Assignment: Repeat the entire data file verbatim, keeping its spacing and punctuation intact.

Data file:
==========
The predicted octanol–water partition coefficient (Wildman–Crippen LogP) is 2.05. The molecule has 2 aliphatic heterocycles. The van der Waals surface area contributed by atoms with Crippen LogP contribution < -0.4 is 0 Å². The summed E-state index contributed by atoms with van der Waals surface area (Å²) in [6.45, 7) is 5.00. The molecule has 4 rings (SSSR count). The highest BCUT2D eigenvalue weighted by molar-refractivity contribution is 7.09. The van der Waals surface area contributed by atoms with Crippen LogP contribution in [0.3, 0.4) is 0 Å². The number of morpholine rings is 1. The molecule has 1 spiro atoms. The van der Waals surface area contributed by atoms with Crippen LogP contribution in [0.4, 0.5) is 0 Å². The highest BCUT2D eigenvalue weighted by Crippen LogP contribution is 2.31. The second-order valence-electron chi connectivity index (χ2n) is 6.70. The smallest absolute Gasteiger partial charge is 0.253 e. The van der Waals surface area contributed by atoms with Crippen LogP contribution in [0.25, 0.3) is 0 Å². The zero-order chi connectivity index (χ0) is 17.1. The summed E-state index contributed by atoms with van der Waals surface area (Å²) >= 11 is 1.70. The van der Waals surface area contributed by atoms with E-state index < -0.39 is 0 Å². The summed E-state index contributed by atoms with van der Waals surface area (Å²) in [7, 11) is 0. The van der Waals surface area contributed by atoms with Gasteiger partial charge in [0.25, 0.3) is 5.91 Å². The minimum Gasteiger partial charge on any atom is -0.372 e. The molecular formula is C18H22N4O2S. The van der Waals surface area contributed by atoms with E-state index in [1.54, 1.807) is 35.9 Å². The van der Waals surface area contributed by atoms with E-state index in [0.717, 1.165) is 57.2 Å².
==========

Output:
The predicted octanol–water partition coefficient (Wildman–Crippen LogP) is 2.05. The molecule has 2 aliphatic heterocycles. The van der Waals surface area contributed by atoms with Crippen LogP contribution < -0.4 is 0 Å². The summed E-state index contributed by atoms with van der Waals surface area (Å²) in [6.45, 7) is 5.00. The molecule has 4 rings (SSSR count). The highest BCUT2D eigenvalue weighted by molar-refractivity contribution is 7.09. The van der Waals surface area contributed by atoms with Crippen LogP contribution in [0.3, 0.4) is 0 Å². The number of morpholine rings is 1. The molecule has 1 spiro atoms. The van der Waals surface area contributed by atoms with Crippen LogP contribution in [0.4, 0.5) is 0 Å². The highest BCUT2D eigenvalue weighted by Crippen LogP contribution is 2.31. The second-order valence-electron chi connectivity index (χ2n) is 6.70. The smallest absolute Gasteiger partial charge is 0.253 e. The van der Waals surface area contributed by atoms with Crippen LogP contribution in [0.25, 0.3) is 0 Å². The zero-order chi connectivity index (χ0) is 17.1. The summed E-state index contributed by atoms with van der Waals surface area (Å²) >= 11 is 1.70. The van der Waals surface area contributed by atoms with E-state index < -0.39 is 0 Å². The summed E-state index contributed by atoms with van der Waals surface area (Å²) in [7, 11) is 0. The van der Waals surface area contributed by atoms with Gasteiger partial charge in [0.25, 0.3) is 5.91 Å². The minimum Gasteiger partial charge on any atom is -0.372 e. The molecular formula is C18H22N4O2S. The van der Waals surface area contributed by atoms with E-state index in [1.54, 1.807) is 35.9 Å². The van der Waals surface area contributed by atoms with E-state index in [0.717, 1.165) is 57.2 Å².